To comply with its mandate to appoint counsel for indigent minors involved in delinquency proceedings (Welf. & Inst.Code, §§ 218, 700), the Juvenile Division of the Los Angeles Superior Court maintains a panel of attorneys available for appointment.   Although the juvenile court's policy statement explains that payment requests and supporting declarations will be monitored to prevent improper charges, the same policy statement represents that, for time properly spent, the attorneys will be paid at the rate of $45 per hour for “both preparation and court time.”   Trask does not attack the juvenile court's adoption of an hourly rate substantially below the customary rate charged by retained counsel (§ 987.3, subd. (a)), thereby recognizing, as do we, that an indigent minor's right to adequate representation (Polakovic v. Superior Court (1972) 28 Cal.App.3d 69, 73, 104 Cal.Rptr. 383) must be tempered with a “judicious respect for the taxpaying public.”   (State v. Mempa (1970) 78 Wash.2d 530, 477 P.2d 178, 182.)   Trask does contend, however, that the court cannot arbitrarily cut an appointed attorney's fees and refuse, when asked, to explain the cut.   She is right.

Our consideration of the remaining factors listed in section 987.3 offers no clue about why Trask's claims were not paid in full.   The time and labor required for each case (§ 987.3, subd. (b)) cannot seriously be questioned and there is no suggestion of padding or any other impropriety.   In Jason's case, Trask met her client, reviewed the charges, made three court appearances, and (with the court's specific authorization before the fact), conducted an investigation to determine the amount of damage her client had done so the amount of restitution could be fixed, all in ten hours.   In Francisco's case, Trask met her client, reviewed the charges and made four court appearances, all in 5.5 hours.   In Noe's case, Trask met her client, reviewed the charges and made three court appearances, again in 5.5 hours.   In Tarane's case, the most complex of the four, Trask made six court appearances and reviewed complex medical evidence, for which she billed 20 hours.   Whether viewed separately or together, the hours are reasonable.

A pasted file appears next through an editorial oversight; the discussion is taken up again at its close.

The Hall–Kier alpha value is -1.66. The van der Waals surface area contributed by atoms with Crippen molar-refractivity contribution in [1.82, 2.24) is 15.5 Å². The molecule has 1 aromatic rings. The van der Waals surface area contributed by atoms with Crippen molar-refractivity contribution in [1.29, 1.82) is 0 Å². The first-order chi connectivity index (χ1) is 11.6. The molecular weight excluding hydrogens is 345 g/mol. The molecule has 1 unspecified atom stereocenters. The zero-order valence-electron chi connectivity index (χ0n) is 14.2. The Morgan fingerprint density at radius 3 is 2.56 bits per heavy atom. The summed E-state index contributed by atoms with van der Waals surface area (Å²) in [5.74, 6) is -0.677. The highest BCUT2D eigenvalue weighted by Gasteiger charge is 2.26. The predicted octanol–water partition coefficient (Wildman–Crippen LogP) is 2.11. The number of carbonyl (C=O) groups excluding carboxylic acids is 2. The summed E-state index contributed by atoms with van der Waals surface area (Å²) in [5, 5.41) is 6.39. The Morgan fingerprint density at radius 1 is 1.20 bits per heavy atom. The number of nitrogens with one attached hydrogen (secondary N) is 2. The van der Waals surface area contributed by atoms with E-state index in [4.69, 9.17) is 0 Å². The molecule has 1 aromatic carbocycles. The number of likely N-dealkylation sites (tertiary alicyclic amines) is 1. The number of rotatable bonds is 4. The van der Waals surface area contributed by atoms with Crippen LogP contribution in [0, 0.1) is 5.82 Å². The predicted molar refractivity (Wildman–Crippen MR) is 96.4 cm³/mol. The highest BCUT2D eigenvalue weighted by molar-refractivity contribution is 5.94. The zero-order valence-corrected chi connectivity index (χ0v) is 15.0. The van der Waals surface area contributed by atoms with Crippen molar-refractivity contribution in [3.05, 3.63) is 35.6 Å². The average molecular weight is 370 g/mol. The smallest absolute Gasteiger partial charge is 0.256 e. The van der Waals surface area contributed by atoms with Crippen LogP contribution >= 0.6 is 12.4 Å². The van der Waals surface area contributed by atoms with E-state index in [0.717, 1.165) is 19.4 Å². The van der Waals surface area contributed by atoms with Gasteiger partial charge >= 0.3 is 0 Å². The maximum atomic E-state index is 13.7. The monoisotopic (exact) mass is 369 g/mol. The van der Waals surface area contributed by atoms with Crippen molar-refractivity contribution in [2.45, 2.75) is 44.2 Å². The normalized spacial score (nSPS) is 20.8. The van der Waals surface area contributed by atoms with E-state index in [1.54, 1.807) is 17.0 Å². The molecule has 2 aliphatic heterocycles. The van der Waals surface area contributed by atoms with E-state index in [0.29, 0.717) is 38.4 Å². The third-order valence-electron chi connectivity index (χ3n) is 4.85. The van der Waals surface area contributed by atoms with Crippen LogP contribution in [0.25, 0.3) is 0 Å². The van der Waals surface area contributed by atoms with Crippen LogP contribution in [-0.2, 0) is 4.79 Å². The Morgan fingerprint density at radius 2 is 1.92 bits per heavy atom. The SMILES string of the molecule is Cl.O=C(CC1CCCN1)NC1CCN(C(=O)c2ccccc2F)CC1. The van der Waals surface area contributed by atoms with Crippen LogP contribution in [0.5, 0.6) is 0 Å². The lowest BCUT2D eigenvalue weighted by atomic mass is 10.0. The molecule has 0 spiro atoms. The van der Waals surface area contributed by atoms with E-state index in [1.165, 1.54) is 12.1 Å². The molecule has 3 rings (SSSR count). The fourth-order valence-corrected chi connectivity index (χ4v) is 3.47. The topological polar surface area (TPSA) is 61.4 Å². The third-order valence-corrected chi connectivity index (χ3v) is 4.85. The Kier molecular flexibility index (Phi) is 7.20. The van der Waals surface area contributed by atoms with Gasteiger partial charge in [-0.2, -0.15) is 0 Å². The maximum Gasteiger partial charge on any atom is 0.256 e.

The case in which the most time was spent involved the most difficult defense (proving Tarane's assault upon his victim was not the cause of life-threatening medical problems).  (§ 987.3, subd. (c).)  The degree of professional ability, skill and experience called for and exercised (§ 987.3, subd. (e)) has never been questioned and there is no issue about Trask's character or standing in the community (§ 987.3, subd. (f)).  Trask has been practicing law for about 18 years and is admitted to practice in two states, California and Hawaii.   She has accepted juvenile court appointments during the entire  period of her practice (she has been in California for more than 15 years) and has served as a Juvenile Court Referee in Los Angeles and Riverside Counties.   And the quality of Trask's work in our court confirms her competence and efficiency—the petition is complete in every respect, yet concise and to the point;  it is well written, thoughtfully argued and supported by appropriate authorities, verification and exhibits.5

Appointed counsel are compensated for their services because the Legislature decreed that an indigent accused of a crime has a right to representation by an attorney who is being paid for her efforts, not because services provided without charge are necessarily inadequate but on the theory that “even higher standards” are obtained when counsel is compensated.  (Halpin v. Superior Court (1966) 240 Cal.App.2d 701, 704, 49 Cal.Rptr. 857.)   Where, as here, an attorney fully performs her duties as appointed counsel, her compensation must be reasonable (§ 987.3) and a county's fiscal problems cannot justify interference with that right (In re Tanya H. (1993) 17 Cal.App.4th 825, 831–832, 21 Cal.Rptr.2d 503).

To conclude otherwise would be to demean the importance of the juvenile court.   As reflected in the Standards of Judicial Administration Recommended by the Judicial Council, the juvenile court is an integral part of California's justice system, with an obligation to raise the status of attorneys who appear before it by establishing minimum standards of practice to which all court-appointed attorneys will be expected to conform and ensuring that “attorneys appointed in the juvenile court are compensated in a manner equivalent to attorneys appointed by the court in other types of cases.”  (Cal.Standards of Jud.Admin., § 24(c)(4) [West's Cal.Ann.Codes, Rules (Supp.1993 ed.) pp. 386–387].)

As noted in the Advisory Committee Comment to subdivision (c) of section 24 of the Standards of Judicial Administration, fees paid to attorneys appearing in juvenile court are sometimes below the fees paid to attorneys doing other legal work, which demeans the work of the juvenile court and leads to a belief that such work is unimportant.   The representation of a child subject to incarceration in a detention facility “is at least as important as any other work in the legal system.   Compensation for the legal work in the juvenile court should reflect the importance of this work.”